Date

5-1-2019

Document Type

Thesis

Degree

Master of Science

Department

Earth and Environmental Sciences

First Adviser

Frank J. Pazzaglia

Abstract

Cyclical lithostratigraphy in terrestrial Pleistocene sedimentary deposits is traditionally interpreted as the result of exogenic interglacial-glacial cycles, accommodated by basin subsidence. Recent challenges to this model propose that signals generated by autogenic processes inherent to hillslope, fluvial, and marine systems can obscure exogenic signals in the sedimentological record. This study constructs a high-resolution age model for a continuous exposure of middle Pleistocene fluvial sedimentary cycles at the edge of an actively subsiding foreland basin, ties that model to the global benthic δ18O stack, and uses it to test the canonical climate-driven sedimentation model for terrestrial Pleistocene sedimentary cycles against competing tectonic- and autogenic process-modulated sedimentation models. The age model is verified using palynology and paleosol characterization as independent climate proxies, as well as TCN burial ages and paleo-erosion rates. Results indicate that sedimentary cycles in the study section are best explained by periodic autogenic delta processes in an accommodation space-limited system. These findings are a powerful addition to the ongoing debate over whether signals generated by large scale, exogenic forcing can survive transport to be preserved in the sedimentary record and help define the temporal and spatial scales at which they operate.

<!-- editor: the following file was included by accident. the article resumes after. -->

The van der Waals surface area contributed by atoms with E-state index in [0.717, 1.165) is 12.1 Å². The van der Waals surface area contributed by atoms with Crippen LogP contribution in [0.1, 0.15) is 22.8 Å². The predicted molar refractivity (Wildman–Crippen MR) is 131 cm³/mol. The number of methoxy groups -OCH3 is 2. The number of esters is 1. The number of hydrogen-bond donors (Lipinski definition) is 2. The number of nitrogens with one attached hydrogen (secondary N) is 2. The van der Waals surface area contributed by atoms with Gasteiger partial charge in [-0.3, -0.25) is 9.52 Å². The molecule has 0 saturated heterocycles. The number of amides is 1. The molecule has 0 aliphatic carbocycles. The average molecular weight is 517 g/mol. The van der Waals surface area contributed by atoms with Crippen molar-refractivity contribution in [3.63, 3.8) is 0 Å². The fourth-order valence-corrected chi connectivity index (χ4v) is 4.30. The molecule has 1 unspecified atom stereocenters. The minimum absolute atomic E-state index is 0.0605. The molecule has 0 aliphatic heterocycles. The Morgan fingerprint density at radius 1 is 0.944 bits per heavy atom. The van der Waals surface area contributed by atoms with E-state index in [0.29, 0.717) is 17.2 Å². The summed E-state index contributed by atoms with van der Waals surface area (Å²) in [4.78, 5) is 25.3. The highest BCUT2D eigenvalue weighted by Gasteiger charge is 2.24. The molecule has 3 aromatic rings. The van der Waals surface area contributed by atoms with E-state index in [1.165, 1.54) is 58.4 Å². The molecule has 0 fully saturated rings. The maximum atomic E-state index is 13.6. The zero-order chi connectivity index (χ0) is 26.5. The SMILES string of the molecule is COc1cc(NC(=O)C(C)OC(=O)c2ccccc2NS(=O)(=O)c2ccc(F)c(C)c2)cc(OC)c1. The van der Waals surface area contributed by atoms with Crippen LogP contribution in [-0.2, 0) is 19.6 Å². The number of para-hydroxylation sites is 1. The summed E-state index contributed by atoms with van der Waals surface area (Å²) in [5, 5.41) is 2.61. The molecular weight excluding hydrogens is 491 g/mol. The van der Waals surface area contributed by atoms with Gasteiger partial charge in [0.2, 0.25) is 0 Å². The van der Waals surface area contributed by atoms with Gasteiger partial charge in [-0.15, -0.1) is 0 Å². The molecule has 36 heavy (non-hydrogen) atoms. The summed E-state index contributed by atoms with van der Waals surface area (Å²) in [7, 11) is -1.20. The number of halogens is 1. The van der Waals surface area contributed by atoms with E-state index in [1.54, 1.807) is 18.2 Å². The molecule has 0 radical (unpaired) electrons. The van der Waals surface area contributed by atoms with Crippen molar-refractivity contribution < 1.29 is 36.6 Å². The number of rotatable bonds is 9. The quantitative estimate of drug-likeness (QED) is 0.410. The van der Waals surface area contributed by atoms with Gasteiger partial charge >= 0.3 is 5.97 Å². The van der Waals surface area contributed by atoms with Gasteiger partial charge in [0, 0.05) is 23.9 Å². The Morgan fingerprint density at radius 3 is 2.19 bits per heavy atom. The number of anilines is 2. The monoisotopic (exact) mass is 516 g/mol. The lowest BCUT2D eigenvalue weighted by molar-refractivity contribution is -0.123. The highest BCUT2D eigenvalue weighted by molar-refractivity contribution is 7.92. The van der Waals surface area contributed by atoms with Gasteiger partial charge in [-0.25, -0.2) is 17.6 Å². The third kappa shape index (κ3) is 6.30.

Available for download on Friday, February 26, 2021

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